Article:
How to Recognize Symptoms of TBI in Different Parts of the Brain

An illustrated image of a person examining a brain, looking for symptoms of TBI.
Understanding the symptoms of TBI and how they appear in different areas of the brain can help you better care for loved ones with TBI.

Your brain is arguably the most vital, most complex organ in your body. It is in charge of everything. It works in the background, keeping us alive, and, in the foreground as the home of our awareness. That is why, naturally, when a person suffers from a traumatic brain injury, there is so much concern.

At Heaven at Home Senior Care, we believe that understanding the symptoms of TBI in relation to the section of the brain where the damage took place can help families better understand and make more informed decisions relating to their loved one’s care.

Temporal Lobe: The temporal lobe is the home to our language comprehension, memory, hearing, learning, and sequencing. It lets us recognize faces and produces feelings. The effects of a temporal lobe injury can include difficulty with key functions as well as changes in sexual behavior, persistent talking (specifically with right lobe damage) and elevated aggression.

Cerebellum: The cerebellum manages movement, balance and coordination. A cerebellum injury can cause someone to lose the ability to do things that involve coordination, such as walking, talking, or reaching out to grab something. It can also cause tremors, dizziness, and/or slurred speech.

Frontal Lobe: The frontal lobe is home to an individual’s personality, intelligence, and feelings. It is the region of the brain that manages concentration, makes judgments, and problem-solves. It also controls body movement, including writing and speech. The effects of a frontal lobe injury can include changes and/or difficulty with the core functions controlled by the frontal lobe plus more subtle manifestations of the core functionality, such as a lack of inhibition, an impaired sense of smell, vision loss, persistence of a single thought, and mood swings.

Parietal Lobe: The parietal lobe is home to our comprehension of language, our sense of touch, our spatial awareness, visual perceptions, and our sense of time. When this portion of the brain is damaged, people might encounter problems with reading, the inability to draw or name objects, difficulty distinguishing left from right, difficulty with math, and an unawareness of or neglect of particular body parts. They will also often have challenges with eye-hand coordination.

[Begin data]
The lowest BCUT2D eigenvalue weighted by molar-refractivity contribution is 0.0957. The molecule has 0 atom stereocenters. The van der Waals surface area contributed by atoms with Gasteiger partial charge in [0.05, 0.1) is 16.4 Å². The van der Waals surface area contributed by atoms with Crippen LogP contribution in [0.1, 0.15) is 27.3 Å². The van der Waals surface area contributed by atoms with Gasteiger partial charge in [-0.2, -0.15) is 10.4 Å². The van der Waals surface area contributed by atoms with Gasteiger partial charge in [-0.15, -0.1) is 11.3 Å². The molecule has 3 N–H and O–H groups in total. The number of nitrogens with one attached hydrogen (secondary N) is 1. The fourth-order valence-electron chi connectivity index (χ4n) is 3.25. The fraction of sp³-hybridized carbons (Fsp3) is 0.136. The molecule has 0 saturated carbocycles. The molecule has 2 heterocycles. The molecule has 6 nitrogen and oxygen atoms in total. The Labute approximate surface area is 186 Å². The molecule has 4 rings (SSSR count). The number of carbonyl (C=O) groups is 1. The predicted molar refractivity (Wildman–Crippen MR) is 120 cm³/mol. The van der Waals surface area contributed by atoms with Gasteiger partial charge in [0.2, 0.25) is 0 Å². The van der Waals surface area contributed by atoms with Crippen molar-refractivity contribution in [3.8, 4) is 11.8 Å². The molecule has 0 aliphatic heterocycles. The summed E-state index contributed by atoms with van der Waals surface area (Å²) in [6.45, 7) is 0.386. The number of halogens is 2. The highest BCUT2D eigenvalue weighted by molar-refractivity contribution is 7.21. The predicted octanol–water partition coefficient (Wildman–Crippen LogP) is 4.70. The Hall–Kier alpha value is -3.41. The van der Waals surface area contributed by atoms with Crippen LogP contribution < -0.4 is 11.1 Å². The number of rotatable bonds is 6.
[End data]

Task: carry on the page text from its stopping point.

Occipital Lobe: The occipital lobe is the home of sight. The impact of an occipital lobe injury may include vision problems, such as blurred vision or blind spots, hallucinations, visual illusions, the inability to recognize the movement of an object, or problems with reading and writing.

Brain Stem: The brain stem controls the basic mechanisms of life, including heart rate, respiration, digestion and blood pressure. It is the home of the startle response and reflex emotions, wake and sleep cycles, and our ability to sneeze, cough, vomit, and swallow. Brain stem injury can lead to problems with all of these basic mechanisms, including impacting speech, due to a diminished capacity for breathing.

The brain, though it is made up of parts, does function as a whole. Problems with behaviors or functions can cascade, as can accomplishments gained through rehabilitation. If you have a loved one with a traumatic brain injury and could use help with caregiving due to the behavioral or physiological effects of the person’s trauma, Heaven at Home Senior Care’s care team can help.

Contact our in-home caregiving team to schedule your free care consultation at 940-380-0500 in Denton or 972-245-1515 in Dallas to learn more about our services in Denton, Argyle, Frisco, and the surrounding areas.